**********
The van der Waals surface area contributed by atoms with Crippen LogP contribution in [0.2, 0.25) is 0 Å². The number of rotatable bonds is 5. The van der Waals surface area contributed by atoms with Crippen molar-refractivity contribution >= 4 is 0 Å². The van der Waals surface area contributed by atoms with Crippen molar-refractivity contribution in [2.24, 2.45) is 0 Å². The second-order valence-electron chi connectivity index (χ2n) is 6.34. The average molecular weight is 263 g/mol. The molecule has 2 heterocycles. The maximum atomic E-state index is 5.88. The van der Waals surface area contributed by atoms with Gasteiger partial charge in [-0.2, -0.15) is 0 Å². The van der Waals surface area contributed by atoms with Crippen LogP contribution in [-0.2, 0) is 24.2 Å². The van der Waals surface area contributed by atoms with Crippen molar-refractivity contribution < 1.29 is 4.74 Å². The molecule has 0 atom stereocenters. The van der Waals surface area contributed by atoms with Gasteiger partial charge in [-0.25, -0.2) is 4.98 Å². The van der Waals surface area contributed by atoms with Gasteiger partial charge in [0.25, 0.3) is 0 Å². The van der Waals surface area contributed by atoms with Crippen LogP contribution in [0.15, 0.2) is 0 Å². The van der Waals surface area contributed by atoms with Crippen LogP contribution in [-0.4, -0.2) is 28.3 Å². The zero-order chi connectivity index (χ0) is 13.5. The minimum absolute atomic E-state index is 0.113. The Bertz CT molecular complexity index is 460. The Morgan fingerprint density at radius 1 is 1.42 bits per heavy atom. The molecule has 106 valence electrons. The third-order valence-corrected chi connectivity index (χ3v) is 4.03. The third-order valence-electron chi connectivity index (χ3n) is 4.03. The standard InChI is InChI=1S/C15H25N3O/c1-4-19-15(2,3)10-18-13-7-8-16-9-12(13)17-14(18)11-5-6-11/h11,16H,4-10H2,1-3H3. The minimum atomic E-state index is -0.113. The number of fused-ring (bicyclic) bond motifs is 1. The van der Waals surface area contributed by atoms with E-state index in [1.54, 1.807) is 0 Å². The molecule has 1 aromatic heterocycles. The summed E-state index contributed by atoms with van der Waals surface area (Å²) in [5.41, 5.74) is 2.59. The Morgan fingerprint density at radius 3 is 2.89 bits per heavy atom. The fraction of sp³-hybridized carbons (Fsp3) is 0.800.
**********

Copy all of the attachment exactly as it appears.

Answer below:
The van der Waals surface area contributed by atoms with Crippen LogP contribution in [0.2, 0.25) is 0 Å². The number of rotatable bonds is 5. The van der Waals surface area contributed by atoms with Crippen molar-refractivity contribution >= 4 is 0 Å². The van der Waals surface area contributed by atoms with Crippen molar-refractivity contribution in [2.24, 2.45) is 0 Å². The second-order valence-electron chi connectivity index (χ2n) is 6.34. The average molecular weight is 263 g/mol. The molecule has 2 heterocycles. The maximum atomic E-state index is 5.88. The van der Waals surface area contributed by atoms with Gasteiger partial charge in [-0.2, -0.15) is 0 Å². The van der Waals surface area contributed by atoms with Crippen LogP contribution in [-0.2, 0) is 24.2 Å². The van der Waals surface area contributed by atoms with Crippen molar-refractivity contribution < 1.29 is 4.74 Å². The molecule has 0 atom stereocenters. The van der Waals surface area contributed by atoms with Gasteiger partial charge in [-0.25, -0.2) is 4.98 Å². The van der Waals surface area contributed by atoms with Gasteiger partial charge in [0.25, 0.3) is 0 Å². The van der Waals surface area contributed by atoms with Crippen LogP contribution in [0.15, 0.2) is 0 Å². The van der Waals surface area contributed by atoms with Crippen LogP contribution in [-0.4, -0.2) is 28.3 Å². The zero-order chi connectivity index (χ0) is 13.5. The minimum absolute atomic E-state index is 0.113. The Bertz CT molecular complexity index is 460. The Morgan fingerprint density at radius 1 is 1.42 bits per heavy atom. The molecule has 106 valence electrons. The third-order valence-corrected chi connectivity index (χ3v) is 4.03. The third-order valence-electron chi connectivity index (χ3n) is 4.03. The standard InChI is InChI=1S/C15H25N3O/c1-4-19-15(2,3)10-18-13-7-8-16-9-12(13)17-14(18)11-5-6-11/h11,16H,4-10H2,1-3H3. The minimum atomic E-state index is -0.113. The number of fused-ring (bicyclic) bond motifs is 1. The van der Waals surface area contributed by atoms with E-state index in [1.54, 1.807) is 0 Å². The molecule has 1 aromatic heterocycles. The summed E-state index contributed by atoms with van der Waals surface area (Å²) in [5.41, 5.74) is 2.59. The Morgan fingerprint density at radius 3 is 2.89 bits per heavy atom. The fraction of sp³-hybridized carbons (Fsp3) is 0.800.